USD’s share of world reserve currencies plummets while Yen’s rises

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The dominant status of the US dollar as the reserve currency of choice could be in trouble as its share of global currencies kept in reserve begins to fall. Data from the International Monetary Fund (IMF) reveal that the dollar’s share of reserves declined from 66 percent in Q3 2014 to just over 60 percent in Q3 2020. This means that the share of the dollar has declined at a rate of around 1 percentage point each year.

The US Dollar's Share of Global Reserve Currencies Drops as Japanese Yen's Share Increases

Faltering Reserve Currencies

In the meantime, as one study shows, this number reflects the lowest dominant currency share in almost 8 years. In addition, the study also explains that ‘the fall in the dollar’s share (actually) started 20 years ago when the euro took the position of the predecessor currencies that used to be in the foreign exchange reserve basket.’ According to statistics, the year 1991 is the worst for the dollar. That year, the dollar’s reported share of reserves fell to 46%.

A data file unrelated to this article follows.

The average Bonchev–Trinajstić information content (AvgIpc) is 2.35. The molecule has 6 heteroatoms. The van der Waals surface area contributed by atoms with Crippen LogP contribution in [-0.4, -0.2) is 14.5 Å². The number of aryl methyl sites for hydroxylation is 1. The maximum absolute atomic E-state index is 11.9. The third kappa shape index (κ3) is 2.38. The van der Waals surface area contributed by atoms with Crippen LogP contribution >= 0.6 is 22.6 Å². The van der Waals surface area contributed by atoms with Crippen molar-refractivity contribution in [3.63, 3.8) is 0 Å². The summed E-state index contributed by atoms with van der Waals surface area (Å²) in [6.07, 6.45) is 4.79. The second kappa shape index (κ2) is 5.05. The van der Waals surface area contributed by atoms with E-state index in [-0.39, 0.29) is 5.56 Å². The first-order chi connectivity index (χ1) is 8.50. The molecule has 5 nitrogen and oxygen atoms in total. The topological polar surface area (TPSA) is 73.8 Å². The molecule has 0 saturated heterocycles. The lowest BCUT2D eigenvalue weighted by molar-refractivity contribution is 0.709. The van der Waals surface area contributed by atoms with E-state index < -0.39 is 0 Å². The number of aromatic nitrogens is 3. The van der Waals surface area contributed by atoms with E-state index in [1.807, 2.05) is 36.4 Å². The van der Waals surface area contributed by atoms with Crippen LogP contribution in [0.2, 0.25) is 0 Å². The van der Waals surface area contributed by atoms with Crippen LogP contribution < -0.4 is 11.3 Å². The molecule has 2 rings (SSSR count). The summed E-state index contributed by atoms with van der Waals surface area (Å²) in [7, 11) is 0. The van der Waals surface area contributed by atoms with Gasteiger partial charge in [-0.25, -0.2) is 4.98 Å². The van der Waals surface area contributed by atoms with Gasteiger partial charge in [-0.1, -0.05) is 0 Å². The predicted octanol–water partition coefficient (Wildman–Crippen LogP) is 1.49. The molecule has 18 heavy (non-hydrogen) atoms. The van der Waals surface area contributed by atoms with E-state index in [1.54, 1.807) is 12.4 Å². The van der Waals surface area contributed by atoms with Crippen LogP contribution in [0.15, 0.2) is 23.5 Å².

In the meantime, the euro, which was the “last effort of the single currency to dethrone the dollar” as the number one reserve currency, has been trapped between 19.5% and 20.6% for the last six years. Similarly, China’s renminbi yuan (RMB) currency, which became the official reserve currency in October 2016, does not seem to see any progress. Since the RMB’s inclusion in the IMF’s Special Drawing Rights (SDR) Currency Basket, the Asian country’s currency has won just 2.13 per cent of reserves. China is the second-largest economy in the world.

The US Dollar's Share of Global Reserve Currencies Drops as Japanese Yen's Share Increases

The Yen Ascendancy

In the other hand, only the Japanese Yen seems to have gained as the proportion of the Asian country’s reserve currency increased from 3.5% in 2015 to 6% by the end of Q3 2020. This feat has rendered “the Yen the third-largest reserve currency.”

For now, the same study explains that as the dollar’s position as the world’s highest reserve currency begins to deteriorate, it will also “take a decade for the dollar’s share to fall to 50 per cent, with other currencies recovering.” In either case, this depreciation would only begin to have an impact on the US when the dollar’s share fell far below 50 per cent.

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